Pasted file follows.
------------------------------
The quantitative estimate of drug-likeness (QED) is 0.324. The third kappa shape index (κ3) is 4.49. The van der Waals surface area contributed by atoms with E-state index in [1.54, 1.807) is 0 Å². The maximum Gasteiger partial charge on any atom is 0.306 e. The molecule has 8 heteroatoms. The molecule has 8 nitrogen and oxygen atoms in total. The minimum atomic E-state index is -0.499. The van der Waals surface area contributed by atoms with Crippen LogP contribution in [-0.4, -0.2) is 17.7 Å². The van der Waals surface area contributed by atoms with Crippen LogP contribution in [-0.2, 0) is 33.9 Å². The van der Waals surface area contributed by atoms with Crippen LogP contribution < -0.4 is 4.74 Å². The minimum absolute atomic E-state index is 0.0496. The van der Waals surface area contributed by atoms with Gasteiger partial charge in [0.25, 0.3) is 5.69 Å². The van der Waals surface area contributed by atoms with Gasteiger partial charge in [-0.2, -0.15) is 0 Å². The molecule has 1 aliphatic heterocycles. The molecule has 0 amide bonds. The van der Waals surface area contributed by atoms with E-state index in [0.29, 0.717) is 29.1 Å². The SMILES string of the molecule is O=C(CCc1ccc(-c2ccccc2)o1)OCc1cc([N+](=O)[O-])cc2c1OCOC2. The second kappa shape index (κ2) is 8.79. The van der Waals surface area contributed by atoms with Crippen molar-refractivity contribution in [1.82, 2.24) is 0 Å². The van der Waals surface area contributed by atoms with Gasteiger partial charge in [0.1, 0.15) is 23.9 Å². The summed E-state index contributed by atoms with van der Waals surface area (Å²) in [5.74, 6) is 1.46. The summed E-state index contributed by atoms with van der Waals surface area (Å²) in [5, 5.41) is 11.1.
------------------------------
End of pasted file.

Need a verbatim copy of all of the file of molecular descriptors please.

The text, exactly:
The quantitative estimate of drug-likeness (QED) is 0.324. The third kappa shape index (κ3) is 4.49. The van der Waals surface area contributed by atoms with E-state index in [1.54, 1.807) is 0 Å². The maximum Gasteiger partial charge on any atom is 0.306 e. The molecule has 8 heteroatoms. The molecule has 8 nitrogen and oxygen atoms in total. The minimum atomic E-state index is -0.499. The van der Waals surface area contributed by atoms with Crippen LogP contribution in [-0.4, -0.2) is 17.7 Å². The van der Waals surface area contributed by atoms with Crippen LogP contribution in [-0.2, 0) is 33.9 Å². The van der Waals surface area contributed by atoms with Crippen LogP contribution < -0.4 is 4.74 Å². The minimum absolute atomic E-state index is 0.0496. The van der Waals surface area contributed by atoms with Gasteiger partial charge in [0.25, 0.3) is 5.69 Å². The van der Waals surface area contributed by atoms with Gasteiger partial charge in [-0.2, -0.15) is 0 Å². The molecule has 1 aliphatic heterocycles. The molecule has 0 amide bonds. The van der Waals surface area contributed by atoms with E-state index in [0.29, 0.717) is 29.1 Å². The SMILES string of the molecule is O=C(CCc1ccc(-c2ccccc2)o1)OCc1cc([N+](=O)[O-])cc2c1OCOC2. The second kappa shape index (κ2) is 8.79. The van der Waals surface area contributed by atoms with Crippen molar-refractivity contribution in [1.82, 2.24) is 0 Å². The van der Waals surface area contributed by atoms with Gasteiger partial charge in [0.1, 0.15) is 23.9 Å². The summed E-state index contributed by atoms with van der Waals surface area (Å²) in [5.74, 6) is 1.46. The summed E-state index contributed by atoms with van der Waals surface area (Å²) in [5, 5.41) is 11.1.